I was thirteen the last time I had known my country in peace. Since then, I have spent more than sixty percent of my life as a citizen of a Nation at War. And, yesterday, in Kabul, all the effort of these last 20 years of “Nation Building” disappeared in the very same frantic, whipping-mad copter blades that brought it in.
Or so it seemed to, anyway. The obvious historical comparisons have already been made to death, so I won’t. But I can’t imagine those comparisons are meaningful to those who served. I can’t imagine the cynical reminder of Saigon is much comfort to the 7,000 (and counting) brave who have died in service. Or their families. Or friends. Not even to mention the untold hundreds of thousands of civilians in the Middle East, Persian Gulf, and Central Asia who have and will continue to lose their lives.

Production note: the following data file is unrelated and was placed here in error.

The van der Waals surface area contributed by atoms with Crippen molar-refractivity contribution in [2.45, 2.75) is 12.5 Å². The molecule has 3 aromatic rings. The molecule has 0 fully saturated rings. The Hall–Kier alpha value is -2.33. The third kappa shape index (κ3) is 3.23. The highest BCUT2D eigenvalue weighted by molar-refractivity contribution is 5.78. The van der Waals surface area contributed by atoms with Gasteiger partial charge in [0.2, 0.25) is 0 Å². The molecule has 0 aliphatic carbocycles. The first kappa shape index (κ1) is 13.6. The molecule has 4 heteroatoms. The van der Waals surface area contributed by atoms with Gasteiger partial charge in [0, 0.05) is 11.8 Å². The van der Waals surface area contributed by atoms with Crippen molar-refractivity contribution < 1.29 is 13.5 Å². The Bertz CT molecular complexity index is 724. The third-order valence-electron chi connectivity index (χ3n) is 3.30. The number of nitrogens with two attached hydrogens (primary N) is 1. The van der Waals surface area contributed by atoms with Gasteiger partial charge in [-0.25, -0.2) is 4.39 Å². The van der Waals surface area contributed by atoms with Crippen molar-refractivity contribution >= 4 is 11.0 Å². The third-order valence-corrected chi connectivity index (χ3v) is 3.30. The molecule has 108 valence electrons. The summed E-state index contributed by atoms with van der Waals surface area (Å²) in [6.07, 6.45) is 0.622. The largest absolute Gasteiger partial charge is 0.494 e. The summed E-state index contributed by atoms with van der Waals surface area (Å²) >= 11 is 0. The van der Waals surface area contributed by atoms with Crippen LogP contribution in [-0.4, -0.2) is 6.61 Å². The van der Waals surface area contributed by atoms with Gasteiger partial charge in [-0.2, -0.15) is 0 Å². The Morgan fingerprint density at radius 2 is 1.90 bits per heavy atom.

I don’t know what it is like to have served, and to come home, and to watch the goal you spent your life’s work defending be taken. All I can think to do is reach out to those I know who have, to provide an arm and an ear.
Women represent one-fifth of America’s service members. Veterans of all stripes should be kept in our hearts, especially in difficult times.
The Veterans Crisis Line is 1-800-273-8255. Press 1.
KQED has provided a list of Bay Area Vet Centers (List is from 2017).
If you or a loved one has a story about serving in the War on Terror that you’d like to share, email [email protected]